Till date, two studies have reported the efficacy after heterologous boosting. One study in the United Kingdom demonstrates, heterologous boosting with BNT162b2 after a primary series of ChAdOx1-S had a VE against symptomatic disease of 93% (95 % [CI]: 92–94 percent) compared to unvaccinated individuals, and a relative VE of 87 % (95 % [CI]: 85–89 percent) compared to individuals who had received a primary series of ChAdOx1-S at least 140 days prior to onset but no booster dose. The VE and relative VE after a homologous booster dose of BNT162b2 after a primary series of BNT162b2 were similar (94 %) [95 % CI: 93–95 percent] and 84 % [95 % CI: 83–86 percent], respectively.2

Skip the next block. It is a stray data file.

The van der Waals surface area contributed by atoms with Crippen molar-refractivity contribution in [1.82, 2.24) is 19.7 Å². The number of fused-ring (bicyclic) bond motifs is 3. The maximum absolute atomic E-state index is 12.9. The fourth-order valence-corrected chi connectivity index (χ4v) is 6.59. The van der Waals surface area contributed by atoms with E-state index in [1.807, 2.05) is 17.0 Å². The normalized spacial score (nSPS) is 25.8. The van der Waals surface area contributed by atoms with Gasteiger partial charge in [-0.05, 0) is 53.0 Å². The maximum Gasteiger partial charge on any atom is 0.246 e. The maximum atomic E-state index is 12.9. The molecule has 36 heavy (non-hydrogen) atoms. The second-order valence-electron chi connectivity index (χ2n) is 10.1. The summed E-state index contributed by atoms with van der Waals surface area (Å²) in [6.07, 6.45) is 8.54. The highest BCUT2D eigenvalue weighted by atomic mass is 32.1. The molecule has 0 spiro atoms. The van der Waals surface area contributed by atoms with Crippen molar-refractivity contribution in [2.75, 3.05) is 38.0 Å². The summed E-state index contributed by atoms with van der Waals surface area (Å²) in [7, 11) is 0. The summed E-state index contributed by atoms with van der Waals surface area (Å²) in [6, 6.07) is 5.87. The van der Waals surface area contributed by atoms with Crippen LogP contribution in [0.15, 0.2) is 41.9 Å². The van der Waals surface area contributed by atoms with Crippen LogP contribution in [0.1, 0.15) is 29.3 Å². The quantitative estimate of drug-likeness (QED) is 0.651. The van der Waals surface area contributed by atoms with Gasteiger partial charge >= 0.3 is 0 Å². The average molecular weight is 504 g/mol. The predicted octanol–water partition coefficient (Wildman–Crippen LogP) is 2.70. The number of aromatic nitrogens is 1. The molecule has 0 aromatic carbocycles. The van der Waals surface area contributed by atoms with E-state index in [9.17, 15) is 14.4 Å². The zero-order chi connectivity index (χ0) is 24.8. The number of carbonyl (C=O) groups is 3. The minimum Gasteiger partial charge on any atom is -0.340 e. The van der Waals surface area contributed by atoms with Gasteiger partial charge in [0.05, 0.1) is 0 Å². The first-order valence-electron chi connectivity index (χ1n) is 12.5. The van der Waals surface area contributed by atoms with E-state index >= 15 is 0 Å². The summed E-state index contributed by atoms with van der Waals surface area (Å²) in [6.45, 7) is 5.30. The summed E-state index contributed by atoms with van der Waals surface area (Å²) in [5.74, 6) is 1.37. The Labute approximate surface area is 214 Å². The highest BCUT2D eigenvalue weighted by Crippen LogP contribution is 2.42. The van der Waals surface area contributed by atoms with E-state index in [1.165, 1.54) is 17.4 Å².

In another study, heterologous boosting with either ChAdOx1-S or BNT162b2 among Sinovac-CoronoVac primed individuals was linked to higher VE than homologous boosting against infection (90% for ChAdOx1-S; 93% for BNT162b2; and 68% for Sinovac-CoronoVac); symptomatic disease (93%, 95% and 71% respectively); hospitalization (96%, 89% and 75% percent) and ICU admission (98%, 90%, and 79% respectively).3
A wide range of vaccine combinations and dose regimens, data on the immunogenicity of heterologous schedules is presently available. Although lack of established data on schedule intervals and long-term consequences and based on some observational evidences current strategy should be used with caution.
Nonetheless, a few persistent trends emerge from the current research: